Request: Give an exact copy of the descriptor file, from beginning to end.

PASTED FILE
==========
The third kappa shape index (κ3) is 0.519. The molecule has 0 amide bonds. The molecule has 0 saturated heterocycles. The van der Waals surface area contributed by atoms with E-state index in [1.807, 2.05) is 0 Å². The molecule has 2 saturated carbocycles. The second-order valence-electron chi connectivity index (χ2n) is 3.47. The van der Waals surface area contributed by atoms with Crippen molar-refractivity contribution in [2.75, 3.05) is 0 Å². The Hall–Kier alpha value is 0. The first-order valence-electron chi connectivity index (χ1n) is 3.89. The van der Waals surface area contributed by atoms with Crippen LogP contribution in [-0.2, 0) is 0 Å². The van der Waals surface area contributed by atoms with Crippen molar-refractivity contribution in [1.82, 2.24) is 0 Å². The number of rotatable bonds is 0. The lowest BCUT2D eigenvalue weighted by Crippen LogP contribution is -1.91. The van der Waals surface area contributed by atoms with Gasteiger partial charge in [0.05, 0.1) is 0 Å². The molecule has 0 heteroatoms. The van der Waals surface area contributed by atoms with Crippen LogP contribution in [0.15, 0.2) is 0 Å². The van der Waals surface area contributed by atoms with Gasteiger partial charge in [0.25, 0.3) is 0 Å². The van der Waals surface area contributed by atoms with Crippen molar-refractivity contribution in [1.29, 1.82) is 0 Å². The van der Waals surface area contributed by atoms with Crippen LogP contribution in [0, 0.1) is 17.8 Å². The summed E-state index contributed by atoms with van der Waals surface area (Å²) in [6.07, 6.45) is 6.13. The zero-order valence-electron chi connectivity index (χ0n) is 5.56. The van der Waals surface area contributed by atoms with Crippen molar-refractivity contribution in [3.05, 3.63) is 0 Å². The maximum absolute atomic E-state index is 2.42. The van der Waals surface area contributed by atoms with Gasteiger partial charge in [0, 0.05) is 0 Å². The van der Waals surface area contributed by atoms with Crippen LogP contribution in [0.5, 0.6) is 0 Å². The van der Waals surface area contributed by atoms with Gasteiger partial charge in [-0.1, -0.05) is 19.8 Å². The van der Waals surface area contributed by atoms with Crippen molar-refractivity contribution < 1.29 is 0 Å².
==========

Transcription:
The third kappa shape index (κ3) is 0.519. The molecule has 0 amide bonds. The molecule has 0 saturated heterocycles. The van der Waals surface area contributed by atoms with E-state index in [1.807, 2.05) is 0 Å². The molecule has 2 saturated carbocycles. The second-order valence-electron chi connectivity index (χ2n) is 3.47. The van der Waals surface area contributed by atoms with Crippen molar-refractivity contribution in [2.75, 3.05) is 0 Å². The Hall–Kier alpha value is 0. The first-order valence-electron chi connectivity index (χ1n) is 3.89. The van der Waals surface area contributed by atoms with Crippen LogP contribution in [-0.2, 0) is 0 Å². The van der Waals surface area contributed by atoms with Crippen molar-refractivity contribution in [1.82, 2.24) is 0 Å². The number of rotatable bonds is 0. The lowest BCUT2D eigenvalue weighted by Crippen LogP contribution is -1.91. The van der Waals surface area contributed by atoms with Gasteiger partial charge in [0.05, 0.1) is 0 Å². The molecule has 0 heteroatoms. The van der Waals surface area contributed by atoms with Crippen LogP contribution in [0.15, 0.2) is 0 Å². The van der Waals surface area contributed by atoms with Gasteiger partial charge in [0.25, 0.3) is 0 Å². The van der Waals surface area contributed by atoms with Crippen molar-refractivity contribution in [1.29, 1.82) is 0 Å². The van der Waals surface area contributed by atoms with Crippen LogP contribution in [0, 0.1) is 17.8 Å². The summed E-state index contributed by atoms with van der Waals surface area (Å²) in [6.07, 6.45) is 6.13. The zero-order valence-electron chi connectivity index (χ0n) is 5.56. The van der Waals surface area contributed by atoms with Crippen molar-refractivity contribution in [3.05, 3.63) is 0 Å². The maximum absolute atomic E-state index is 2.42. The van der Waals surface area contributed by atoms with Gasteiger partial charge in [0, 0.05) is 0 Å². The van der Waals surface area contributed by atoms with Crippen LogP contribution in [0.5, 0.6) is 0 Å². The van der Waals surface area contributed by atoms with Gasteiger partial charge in [-0.1, -0.05) is 19.8 Å². The van der Waals surface area contributed by atoms with Crippen molar-refractivity contribution < 1.29 is 0 Å².